Documentaries often get a bad reputation. However, every once in a while, there’s a documentary which breaks that mold, and tells its story in its own unique way. Sirens is one such film.
The film follows Slaves to Sirens, Lebanon’s first all-female heavy metal band from after the release of their first EP up until they put the finishing touches on a debut album. While Sirens initially starts as a traditional music documentary, following the band as they begin their rise to fame, the film subtly shifts its focus to something more intimate. The second half of the film chooses to focus on the internal tension between guitarists Shery and Lilas, becoming a character study of the two and how their unresolved tension threatens to unravel the band altogether.
The core on which Sirens is built is an exploration of tension. The sound of thrash metal, lesbian drama, being queer and goth in a conservative country—all these elements build like a power cord feeding raw static into an amp. While not focused on the political situation in Lebanon, the film interweaves footage from protests and riots with its own soundtrack. The sounds of gunfire and protest chants transition seamlessly into the drums and screaming of Slave to Sirens’ own music. It’s a symphony that only theater speakers can do justice to which highlights the intermingling of powers at the heart of Slave to Sirens’s type of heavy metal.
The sounds of gunfire and protest chants transition seamlessly into the drums and screaming of Slave to Sirens’ own music.
Sirens is a documentary so engrossing and cinematic that at times it’s easy to forget that it’s not fiction. Part of the reason the film is able to achieve this level of quality is due to the intimacy built between director Rita Bhagdadi and the band members. Lilas herself noted that they treated Baghdadi “like an older sister,” over the course of filming. This level of intimacy can be seen both in the vulnerability of the band members, as well as the poignant moments Bhagdadi chooses to show on screen. All told, Sirens is an incredible film showcasing the overlap between the personal and the political, the blowing over of old resentments, and the raw power of heavy metal.
One of the earliest pieces I ever published was one discussing the overlap between Rope and Bound. In this piece, I found that each film posited a disconnect between sound and touch, particularly in relation to how queer identity often masks itself behind language in order to survive.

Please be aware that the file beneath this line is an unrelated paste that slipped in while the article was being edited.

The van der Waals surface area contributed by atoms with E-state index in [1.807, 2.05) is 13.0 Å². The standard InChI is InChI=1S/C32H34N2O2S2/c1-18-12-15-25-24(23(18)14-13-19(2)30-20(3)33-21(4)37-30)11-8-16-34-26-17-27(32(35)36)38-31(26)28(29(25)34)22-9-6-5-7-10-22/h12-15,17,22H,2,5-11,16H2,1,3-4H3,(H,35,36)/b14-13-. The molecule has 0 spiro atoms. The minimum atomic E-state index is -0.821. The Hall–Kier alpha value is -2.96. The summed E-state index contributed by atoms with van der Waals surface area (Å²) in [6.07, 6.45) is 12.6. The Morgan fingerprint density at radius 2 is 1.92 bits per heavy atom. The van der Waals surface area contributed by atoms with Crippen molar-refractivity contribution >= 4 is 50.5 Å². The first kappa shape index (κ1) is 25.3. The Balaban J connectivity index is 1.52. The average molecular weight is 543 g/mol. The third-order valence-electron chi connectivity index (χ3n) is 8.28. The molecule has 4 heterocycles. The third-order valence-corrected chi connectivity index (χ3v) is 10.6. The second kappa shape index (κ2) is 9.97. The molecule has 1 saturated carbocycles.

It appears this is a broader trend: Let Me Hear It Barefoot follows Naomi, a reserved teen who collects used media, fearful that it may be lost to history and believing that “[he] only trusts what [he] can touch.” On a chance encounter, Naomi crosses paths with Maki, an extrovert and friend to the aging and blind Midori. Once an avid traveler but no longer able to roam because of her disability, Midori tasks Maki with continuing her journeys around the globe in her place. Thus Naomi and Maki embark together, using a microphone to collect sounds and create fictional travel logs to share with Midori and help her reclaim parts of her memory (Fans of Mike Mills’ C’mon C’mon will no doubt recognize this plot set up). As the two continue on, the tension between the two begins to rise.
Let Me Hear It Barefoot is a social drama at its most social drama-y, relying on performance and character rather than plot or cinematography.
Let Me Hear It Barefoot is a social drama at its most social drama-y, relying on performance and character rather than plot or cinematography. Indeed, Let Me Hear It Barefoot’s main focus is the disconnect between sound and touch. After all, the main focus of the film hinges on the pair creating sounds without touch, and the flacid attempts of the two to fill the gap. Realistically, these attempts translate into decidedly too many sessions of homoerotic roughhousing. Even the title of the film alludes to the desire to connect sound and touch, to create a marriage between the physical and the emotional.
Unfortunately, Let Me Hear It Barefoot never really manages to escape the confines set by the social melodrama. Likewise, while the film understands its central metaphor quite well, it doesn’t do much to expand it beyond the expected and repeats some of its plot rather than offering something new to the genre.
At the very least, Let Me Hear It Barefoot is a love letter to the foley artist who is able to create the sounds for a place that only exists in the imagination of the filmmaker.